Linda Castillo’s Gone Missing is the fourth in her Kate Burkholder series. It’s the first book I’ve read by this author but that wasn’t a problem. Castillo constructed the series in such a way that anyone can pick it up at any time without feeling lost. Downside of this approach is that some elements will be repetitive should one choose to read more of this author. But since this was my first, I was glad to learn a lot about Chief of Police Kate Burkholder and her love interest Detective Tomasetti.
If you know the series, you know it has a very special setting, namely Ohio’s Amish Country. I’ve always been fascinated by the Amish (or any other religious group like them). Apart from being a very gripping read, this book offers a great introduction to the Amish way of life. What is very important is the fact that Kate Burkholder was Amish. Whenever there is a crime in the Amish community, it’s likely other police forces will ask for her help. Not only because she knows the Amish but because she does speak Pennsylvania Dutch and therefore the Amish are much more likely to talk to her. I had never heard of Pennsylvania Dutch before and the sentences she included all through the book surprised me greatly. I thought it would be like Dutch, but no, not at all – it was almost the exact same language as Swiss. With the exception of a few words, I could understand it all.
A series of missing Amish teenage girls awakens the mistrust of the police. Something cannot be right. When they find blood on one of the locations where one of the girls was last seen, it’s clear that a crime has happened.
Burkholder and Tomasetti who work together on this case know that they have to be quick. The girls may still be alive and could be saved if they manage to find them in time.
The book starts with the suicide of an Amish girl, ten years before the other girls go missing. Once they dig deeper, they notice that there are a few cold cases of girls gone missing, some a long time ago. All these cases appear to be linked.
I can’t reveal too much or the book is spoilt. Just this much – they gather a lot of information and make good progress when suddenly they find out that the culprit might be someone they didn’t suspect at all and this puts them in great danger.
Kate is an interesting character. We learn why she left the Amish life and what has happened to her in the past that makes her so suspicious. Tomasetti is equally damaged and they try to take things very slowly. I thought they worked very well as a couple, both are appealing characters.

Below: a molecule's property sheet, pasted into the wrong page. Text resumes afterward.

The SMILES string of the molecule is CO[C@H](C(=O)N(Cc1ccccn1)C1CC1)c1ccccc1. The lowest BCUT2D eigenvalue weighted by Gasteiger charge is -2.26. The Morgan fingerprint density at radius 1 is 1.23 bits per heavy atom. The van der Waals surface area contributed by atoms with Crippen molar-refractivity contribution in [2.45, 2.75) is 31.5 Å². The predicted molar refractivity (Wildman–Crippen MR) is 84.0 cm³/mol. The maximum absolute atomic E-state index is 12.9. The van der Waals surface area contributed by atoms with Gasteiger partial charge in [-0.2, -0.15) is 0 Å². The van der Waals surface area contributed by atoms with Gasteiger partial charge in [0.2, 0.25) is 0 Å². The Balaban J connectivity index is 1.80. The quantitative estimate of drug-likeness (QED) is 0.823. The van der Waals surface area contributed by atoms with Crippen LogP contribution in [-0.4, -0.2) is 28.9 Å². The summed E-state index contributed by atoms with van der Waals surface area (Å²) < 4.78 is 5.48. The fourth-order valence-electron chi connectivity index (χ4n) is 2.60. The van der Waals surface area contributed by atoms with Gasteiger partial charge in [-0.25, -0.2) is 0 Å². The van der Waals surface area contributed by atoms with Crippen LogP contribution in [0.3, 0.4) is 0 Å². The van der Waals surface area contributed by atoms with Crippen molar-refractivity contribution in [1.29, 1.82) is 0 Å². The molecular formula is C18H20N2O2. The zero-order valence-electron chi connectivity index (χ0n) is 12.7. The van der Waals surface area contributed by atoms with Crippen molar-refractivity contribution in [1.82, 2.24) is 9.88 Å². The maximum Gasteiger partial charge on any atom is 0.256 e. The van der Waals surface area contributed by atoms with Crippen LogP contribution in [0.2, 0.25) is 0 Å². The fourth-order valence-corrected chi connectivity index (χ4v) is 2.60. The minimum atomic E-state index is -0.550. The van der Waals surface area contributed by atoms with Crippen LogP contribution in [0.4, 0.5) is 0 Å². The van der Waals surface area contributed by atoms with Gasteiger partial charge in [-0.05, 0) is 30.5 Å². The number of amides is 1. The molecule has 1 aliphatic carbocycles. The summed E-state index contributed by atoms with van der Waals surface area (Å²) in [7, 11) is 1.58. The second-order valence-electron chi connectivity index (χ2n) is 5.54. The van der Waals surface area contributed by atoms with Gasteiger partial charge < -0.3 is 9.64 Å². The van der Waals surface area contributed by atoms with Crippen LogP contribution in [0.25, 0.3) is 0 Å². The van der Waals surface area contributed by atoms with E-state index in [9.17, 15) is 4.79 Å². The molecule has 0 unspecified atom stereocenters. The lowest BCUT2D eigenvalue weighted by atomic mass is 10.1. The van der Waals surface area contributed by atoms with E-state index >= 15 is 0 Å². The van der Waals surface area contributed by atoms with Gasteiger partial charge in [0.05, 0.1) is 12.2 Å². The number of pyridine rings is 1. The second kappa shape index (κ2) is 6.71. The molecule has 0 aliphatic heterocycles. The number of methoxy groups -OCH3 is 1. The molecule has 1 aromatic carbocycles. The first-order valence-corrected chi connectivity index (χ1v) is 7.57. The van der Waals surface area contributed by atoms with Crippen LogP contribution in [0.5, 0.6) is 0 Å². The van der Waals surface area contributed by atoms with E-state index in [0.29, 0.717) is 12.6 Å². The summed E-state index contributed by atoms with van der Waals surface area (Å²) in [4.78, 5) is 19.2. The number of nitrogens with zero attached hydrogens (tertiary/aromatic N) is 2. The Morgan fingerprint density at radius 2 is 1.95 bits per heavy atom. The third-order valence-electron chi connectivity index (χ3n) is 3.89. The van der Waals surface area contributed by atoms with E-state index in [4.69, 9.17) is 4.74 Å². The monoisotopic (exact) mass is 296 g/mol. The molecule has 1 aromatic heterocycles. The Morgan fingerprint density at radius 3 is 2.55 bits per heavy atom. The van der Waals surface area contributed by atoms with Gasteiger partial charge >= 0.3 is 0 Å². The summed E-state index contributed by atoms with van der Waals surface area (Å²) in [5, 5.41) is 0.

Because the case makes them visit a lot of different Amish families we read about different ways. Unfortunately all the Amish families have one thing in common – they are highly patriarchal, the father makes all the decisions.
All the girls go missing during their “rumspringa” – literally that would mean “jumping around”. It’s a time during which they are allowed to be “wild”, to drink, smoke and party before they have to decide whether they want to be baptised and follow the plain life or not.
I really liked the crime aspect and how it was solved and the characters as well, plus the Amish setting was informative and fascinating. I also enjoyed that Kate, having left the Amish, still feels somewhat nostalgic about her childhood and often not only mentions negative but very positive aspects of Amish life. What I liked less were a few cringe worthy passages towards the end when Burkholder speaks about “the blue brotherhood” (meaning the police force and how tight-knit they are)… Brrr. Shudder. Other than that it’s great.
I highly recommend to try the series. I thought Gone Missing was very well constructed and suspenseful. The solution was creepy and, thanks to a final twist, even chilling. For those not sure whether they would like it or not – there is a 60 page short story Long Lost available for the kindle, under 1$. I think it is set between Gone Missing and the next one in the series.